Just five years ago, dedicated chief diversity officers were a relative rarity within academic medicine. People appointed to these positions had unprecedented opportunities, but also faced challenges in where to focus their efforts, how to get others on board with the mission, critical prioritization of this work, and even how to create a shared understanding for basic terms like diversity and inclusion.
In 2011, when as Associate Dean for Diversity & Inclusion, Judy Seidenstein accepted the role as Duke School of Medicine’s inaugural Chief Diversity Officer, she remembers that there were only a handful of peers in comparable roles across other academic medical centers serving as members of the Dean’s senior leadership team. She enthusiastically responded to the opportunity to serve as a member of the first Healthcare Executive Diversity and Inclusion Certificate (HEDIC) cohort, an intensive academic program offered by the American Association of Medical Colleges designed to develop the competencies leaders need to drive diversity strategy as a core component of excellence in academic medicine. The program originally brought together a small but quickly growing group of diversity leaders from Schools of Medicine across the country to develop a “roadmap” for leading inclusive excellence in academic medical institutions.
Seidenstein and a small group of cohort members bonded while earning their certificates at Georgetown University and vowed to meet regularly to share best practices and strategies to improve diversity and inclusion. They saw each other occasionally at conferences and consulted with and supported each other during the seemingly endless tragic events (think Charlottesville) that unfolded across the nation. Their busy schedules kept them from gathering at each other’s home institutions’ to share promising practices as well as lessons learned-- until this July, when the group met at Duke for a three-day “CDO Think Tank.”
“Almost six years later, we finally made it happen,” Seidenstein chuckled. The cohort included Darin Latimore, MD, Deputy Dean for Diversity and Inclusion at the Yale School of Medicine, V. Faye Jones, MD, PhD, Associate Vice President for Health Affairs/Diversity Initiatives at the University of Louisville Health Sciences Center, and Sherree Wilson, PhD, Associate Dean for Cultural Affairs and Diversity Initiatives at the University of Iowa Carver College of Medicine.
The group kicked off their three days together by sharing a thought-provoking and inspiring dinner with the School of Medicine’s new Dean, Mary E. Klotman, MD. They also had in-depth discussions with members of the School’s Office of Diversity and Inclusion and Duke University’s Office of Institutional Equity, exchanged ideas with D&I faculty leaders from across the School of Medicine, and shared their institution’s strategies for improving diversity and inclusion.
Dr. Darin Latimore said that he was energized by the meeting. “It is seldom that I have the opportunity to spend two days with national thought leaders around D&I, which is exactly what happened during my time at Duke,” he said. “The time allowed us to discuss how to implement best practices at our institutions while also brainstorm on how our four institutions can collaborate to expand knowledge around D&I priorities.”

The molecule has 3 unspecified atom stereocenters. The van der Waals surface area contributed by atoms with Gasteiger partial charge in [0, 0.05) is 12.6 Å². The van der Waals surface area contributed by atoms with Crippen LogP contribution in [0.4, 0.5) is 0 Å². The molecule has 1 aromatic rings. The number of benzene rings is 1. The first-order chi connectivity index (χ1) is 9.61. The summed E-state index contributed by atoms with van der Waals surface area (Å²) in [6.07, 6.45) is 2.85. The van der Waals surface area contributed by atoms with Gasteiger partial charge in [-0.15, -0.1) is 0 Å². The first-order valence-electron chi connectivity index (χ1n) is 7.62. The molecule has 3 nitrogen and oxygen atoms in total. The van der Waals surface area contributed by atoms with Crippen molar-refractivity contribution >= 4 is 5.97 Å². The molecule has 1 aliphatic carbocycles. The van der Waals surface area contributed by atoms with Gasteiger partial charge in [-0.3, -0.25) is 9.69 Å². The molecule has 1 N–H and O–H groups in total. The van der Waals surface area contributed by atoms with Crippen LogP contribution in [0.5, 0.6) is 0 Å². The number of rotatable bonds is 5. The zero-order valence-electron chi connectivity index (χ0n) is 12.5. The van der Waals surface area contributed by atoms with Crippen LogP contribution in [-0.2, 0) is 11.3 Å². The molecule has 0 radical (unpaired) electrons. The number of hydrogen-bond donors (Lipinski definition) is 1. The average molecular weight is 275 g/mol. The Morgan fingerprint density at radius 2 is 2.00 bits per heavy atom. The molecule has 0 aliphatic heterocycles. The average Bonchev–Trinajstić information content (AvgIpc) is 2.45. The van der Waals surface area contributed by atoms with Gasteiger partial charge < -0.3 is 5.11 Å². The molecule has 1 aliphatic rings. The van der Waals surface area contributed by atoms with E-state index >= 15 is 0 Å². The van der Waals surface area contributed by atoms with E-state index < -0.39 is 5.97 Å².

For Dr. Faye Jones, the Think Tank was an opportunity to learn about what to expect when she begins integrating health disparities into the medical school curriculum at the University of Louisville. During the Think Tank, she spoke with Dr. Kenyon Railey, MD, Course Director for the groundbreaking Cultural Determinants of Health and Health Disparities curriculum – the first non-elective course of its kind to be required of first and second year Duke medical students.
“The details and strategies that Dr. Railey provided to us will be very useful as we proceed on this path,” Jones said. “His willingness to be very open about the complex challenges faced in this pilot year and the strategies to overcome them was very informative.”
Dr. Sherree Wilson said this multi-institution peer group collaboration is key to successfully navigating the increasingly complex field of work. “We sometimes joke that we have great job security because the relevance of and need for D&I strategies continues to expand. This was a rare yet important opportunity to come together to share successes and challenges that we are facing while also bouncing ideas off of each other in terms of advancing D&I work in academic medicine and at our individual institutions,” she said.
The cohort members have committed to monthly check-in meetings via teleconference so they can continue to reap the benefits and maintain the momentum of their valuable idea and strategy exchange. They aspire to even more collaboration among the four institutions and plan to co-create and contribute to the body of scholarly work so important to this work.
They have already made plans for another in-person think tank in 2019.